1. Open your computer’s settings.
  2. Look for the Network or Internet settings.
  3. Find the option related to DNS or Advanced Network Settings.
  4. Choose Manual or Custom DNS settings.
  5. Replace the existing DNS server addresses with reliable ones like Google’s ( and or
  6. Cloudflare’s (
  7. Save the changes and close the settings.
  8. Refresh the webpage and load the site again.
DNS Settings Windows OS

Changing DNS servers can help resolve privacy errors and improve your internet connection. If the issue persists, there may be a problem on the server’s side.

Try Incognito Mode

Switching to Incognito Mode is another strategy to consider when you’re facing the “Your Connection Is Not Private” error as a website visitor. This mode doesn’t store browsing history, cookies, or site data, hence, it may allow you to bypass the error. Here’s how to switch to incognito mode:

  1. Open your browser.
  2. Click on the three-dot menu at the top right corner.
  3. Select ‘New Incognito Window’ or ‘New Private Window’.
  4. Try visiting the website again in this mode.

Bypass the Error Code

Despite trying incognito mode, if you’re still seeing the error, you can bypass the warning directly.
First, click on the Advanced button on the error page. This will reveal advanced settings and options. Look for the Proceed to (website) (unsafe) option. Clicking this will bypass the warning and allow you to browse the website.

Contact the Website Owner

Often, if you’re still encountering the “Your Connection Is Not Private” error after trying the previous steps, it’s a good idea to contact the website owner directly.

Since you can’t access the site and the contact page, find them on social media and leave them a message.

Mention the specific error you’re encountering and any steps you’ve taken to resolve it. Wait for a response. The website owner or admin might need some time to investigate and fix the issue.

How to Fix the “Your Connection Is Not Private” Error as a Website Owner?

As a website owner, grasping SSL/TLS certificates is crucial for fixing this error. TLS, or Transport Layer Security, is the go-to technology for protecting internet connections and sensitive data.

Understanding SSL Certificates

A website’s SSL certificate is a digital validation that confirms your site’s identity and enables an encrypted connection. It establishes a secure pathway between two machines over the internet or an internal network. Sometimes referred to simply as a website or digital certificate, this small text file resides on the web server side, but users see it through the familiar browser padlock icon.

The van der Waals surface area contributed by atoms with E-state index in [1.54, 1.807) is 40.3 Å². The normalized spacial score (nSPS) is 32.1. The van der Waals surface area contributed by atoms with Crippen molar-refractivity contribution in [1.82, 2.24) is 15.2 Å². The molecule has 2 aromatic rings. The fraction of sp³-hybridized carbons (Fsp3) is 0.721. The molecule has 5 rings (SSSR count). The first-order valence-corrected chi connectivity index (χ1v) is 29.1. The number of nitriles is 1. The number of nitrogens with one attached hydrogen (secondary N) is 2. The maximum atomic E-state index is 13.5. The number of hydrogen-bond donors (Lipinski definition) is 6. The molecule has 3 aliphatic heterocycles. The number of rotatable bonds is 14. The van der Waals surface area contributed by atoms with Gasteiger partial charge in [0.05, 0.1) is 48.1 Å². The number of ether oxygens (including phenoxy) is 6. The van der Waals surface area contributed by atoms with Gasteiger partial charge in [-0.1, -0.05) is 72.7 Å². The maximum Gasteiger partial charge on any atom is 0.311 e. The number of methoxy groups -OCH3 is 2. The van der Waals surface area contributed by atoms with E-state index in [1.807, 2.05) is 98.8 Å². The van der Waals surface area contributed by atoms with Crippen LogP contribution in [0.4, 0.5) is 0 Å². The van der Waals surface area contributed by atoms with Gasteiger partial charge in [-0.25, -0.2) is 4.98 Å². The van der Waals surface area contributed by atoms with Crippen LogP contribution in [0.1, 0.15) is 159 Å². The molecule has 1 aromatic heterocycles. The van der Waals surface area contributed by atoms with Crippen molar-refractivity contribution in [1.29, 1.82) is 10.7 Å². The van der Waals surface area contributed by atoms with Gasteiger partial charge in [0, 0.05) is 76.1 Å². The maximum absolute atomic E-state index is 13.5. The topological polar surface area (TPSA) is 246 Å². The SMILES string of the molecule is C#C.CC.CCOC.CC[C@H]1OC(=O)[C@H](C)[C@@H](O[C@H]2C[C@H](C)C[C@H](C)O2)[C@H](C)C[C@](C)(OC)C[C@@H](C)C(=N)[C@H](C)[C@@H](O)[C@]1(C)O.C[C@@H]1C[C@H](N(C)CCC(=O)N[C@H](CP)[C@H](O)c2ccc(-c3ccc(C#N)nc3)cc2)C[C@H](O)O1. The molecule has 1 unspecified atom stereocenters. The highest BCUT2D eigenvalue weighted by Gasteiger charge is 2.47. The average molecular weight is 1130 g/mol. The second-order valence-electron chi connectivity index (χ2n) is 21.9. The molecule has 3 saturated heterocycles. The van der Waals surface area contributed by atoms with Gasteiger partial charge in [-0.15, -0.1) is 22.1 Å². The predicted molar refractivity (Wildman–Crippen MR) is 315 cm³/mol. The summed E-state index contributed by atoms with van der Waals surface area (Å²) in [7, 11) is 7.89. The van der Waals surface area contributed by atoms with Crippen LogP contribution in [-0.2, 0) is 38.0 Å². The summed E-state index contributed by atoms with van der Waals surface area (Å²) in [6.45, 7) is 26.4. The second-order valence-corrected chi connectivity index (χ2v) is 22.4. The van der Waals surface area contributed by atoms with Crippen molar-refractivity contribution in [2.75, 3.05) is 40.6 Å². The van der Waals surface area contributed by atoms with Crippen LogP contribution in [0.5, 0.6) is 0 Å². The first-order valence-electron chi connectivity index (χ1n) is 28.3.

Behind the scenes, a Certificate Authority, a trusted entity, issues a valid SSL certificate to end-users. Its primary mission is to ensure the accuracy of the information contained within these certificates, adding a layer of trust to the entire encryption process.

Checking Certification Expiration

Building on your understanding of SSL certificates, you’ll need to check the expiration date of your website’s certificate for a “Your Connection Is Not Private” fix.

To start, access your server’s SSL/TLS setup. The certificate details will be displayed there, including the expiration date. Alternatively, you can check the SSL details by clicking the padlock icon next to your website’s URL.

If your certificate has expired, browsers won’t trust your site, leading to the error message. Therefore, you must renew your SSL certificate before the expiration date.

Most SSL providers offer reminders as the date approaches, so keep an eye on your inbox. Renewing your certificate 1-2 weeks in advance is the best practice.

Renewing the Website’s SSL Certificate

If your SSL certificate has expired, renew it as soon as possible to make your website accessible to users. Renewing an SSL certificate is the same as buying a cert for the first time. You generate a CSR (Certificate Signing Request), send it to the CA for validation, and wait for the installation files.

Once the CA issues the SSL certificate via Email, you can upload all the files, including the intermediate certificates, to your server. The steps will vary depending on your platform, but the renewing process is similar across different systems and clients.

Implementing HTTPS Redirects

Once you’ve renewed your SSL certificate, the next crucial step you’ll need to take is implementing HTTPS redirects on your website. This process directs all web traffic to use the secure HTTPS protocol instead of the insecure HTTP. Configure your server to redirect HTTP URLs to HTTPS.

For Apache servers, you’ll edit your .htaccess file.

<VirtualHost *:80>
Redirect permanent /
<VirtualHost *:443>
# SSL configuration...

For Nginx servers, you’ll modify the server block in your site’s configuration file.

server {
listen 80;
return 301 https://$host$request_uri;
server {
listen 443 ssl;
# SSL configuration…

Replace with your actual domain. Make sure to adjust the SSL configuration based on your certificate setup. After making changes, restart Apache or Nginx to apply the configurations.